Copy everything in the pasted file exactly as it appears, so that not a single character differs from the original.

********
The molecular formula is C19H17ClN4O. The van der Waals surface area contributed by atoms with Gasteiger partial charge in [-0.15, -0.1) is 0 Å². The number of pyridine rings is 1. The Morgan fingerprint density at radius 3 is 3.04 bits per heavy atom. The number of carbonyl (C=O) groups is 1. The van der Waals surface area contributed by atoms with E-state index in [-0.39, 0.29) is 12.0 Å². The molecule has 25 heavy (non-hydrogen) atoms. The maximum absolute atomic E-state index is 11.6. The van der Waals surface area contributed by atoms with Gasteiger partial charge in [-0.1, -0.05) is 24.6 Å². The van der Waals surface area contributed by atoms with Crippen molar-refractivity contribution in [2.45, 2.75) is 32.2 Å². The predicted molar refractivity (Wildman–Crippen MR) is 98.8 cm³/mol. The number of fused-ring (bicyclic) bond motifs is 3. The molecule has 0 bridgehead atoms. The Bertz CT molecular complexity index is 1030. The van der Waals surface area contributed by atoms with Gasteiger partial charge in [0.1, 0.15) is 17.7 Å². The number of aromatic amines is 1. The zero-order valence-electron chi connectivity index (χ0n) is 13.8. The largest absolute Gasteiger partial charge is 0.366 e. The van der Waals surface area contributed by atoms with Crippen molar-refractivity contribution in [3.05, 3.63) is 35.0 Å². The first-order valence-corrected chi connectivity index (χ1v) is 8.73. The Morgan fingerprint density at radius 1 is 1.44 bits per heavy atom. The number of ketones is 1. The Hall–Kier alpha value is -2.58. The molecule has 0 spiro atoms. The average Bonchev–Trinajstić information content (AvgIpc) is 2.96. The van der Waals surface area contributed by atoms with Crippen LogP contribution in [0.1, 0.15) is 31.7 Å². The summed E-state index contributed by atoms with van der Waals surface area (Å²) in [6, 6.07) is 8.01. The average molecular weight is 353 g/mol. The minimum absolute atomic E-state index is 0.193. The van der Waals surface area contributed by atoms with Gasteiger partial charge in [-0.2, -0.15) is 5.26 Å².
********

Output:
The molecular formula is C19H17ClN4O. The van der Waals surface area contributed by atoms with Gasteiger partial charge in [-0.15, -0.1) is 0 Å². The number of pyridine rings is 1. The Morgan fingerprint density at radius 3 is 3.04 bits per heavy atom. The number of carbonyl (C=O) groups is 1. The van der Waals surface area contributed by atoms with E-state index in [-0.39, 0.29) is 12.0 Å². The molecule has 25 heavy (non-hydrogen) atoms. The maximum absolute atomic E-state index is 11.6. The van der Waals surface area contributed by atoms with Gasteiger partial charge in [-0.1, -0.05) is 24.6 Å². The van der Waals surface area contributed by atoms with Crippen molar-refractivity contribution in [2.45, 2.75) is 32.2 Å². The predicted molar refractivity (Wildman–Crippen MR) is 98.8 cm³/mol. The number of fused-ring (bicyclic) bond motifs is 3. The molecule has 0 bridgehead atoms. The Bertz CT molecular complexity index is 1030. The van der Waals surface area contributed by atoms with Gasteiger partial charge in [0.1, 0.15) is 17.7 Å². The number of aromatic amines is 1. The zero-order valence-electron chi connectivity index (χ0n) is 13.8. The largest absolute Gasteiger partial charge is 0.366 e. The van der Waals surface area contributed by atoms with Crippen molar-refractivity contribution in [3.05, 3.63) is 35.0 Å². The first-order valence-corrected chi connectivity index (χ1v) is 8.73. The Morgan fingerprint density at radius 1 is 1.44 bits per heavy atom. The number of ketones is 1. The Hall–Kier alpha value is -2.58. The molecule has 0 spiro atoms. The average Bonchev–Trinajstić information content (AvgIpc) is 2.96. The van der Waals surface area contributed by atoms with Crippen LogP contribution in [0.1, 0.15) is 31.7 Å². The summed E-state index contributed by atoms with van der Waals surface area (Å²) in [6, 6.07) is 8.01. The average molecular weight is 353 g/mol. The minimum absolute atomic E-state index is 0.193. The van der Waals surface area contributed by atoms with Gasteiger partial charge in [-0.2, -0.15) is 5.26 Å².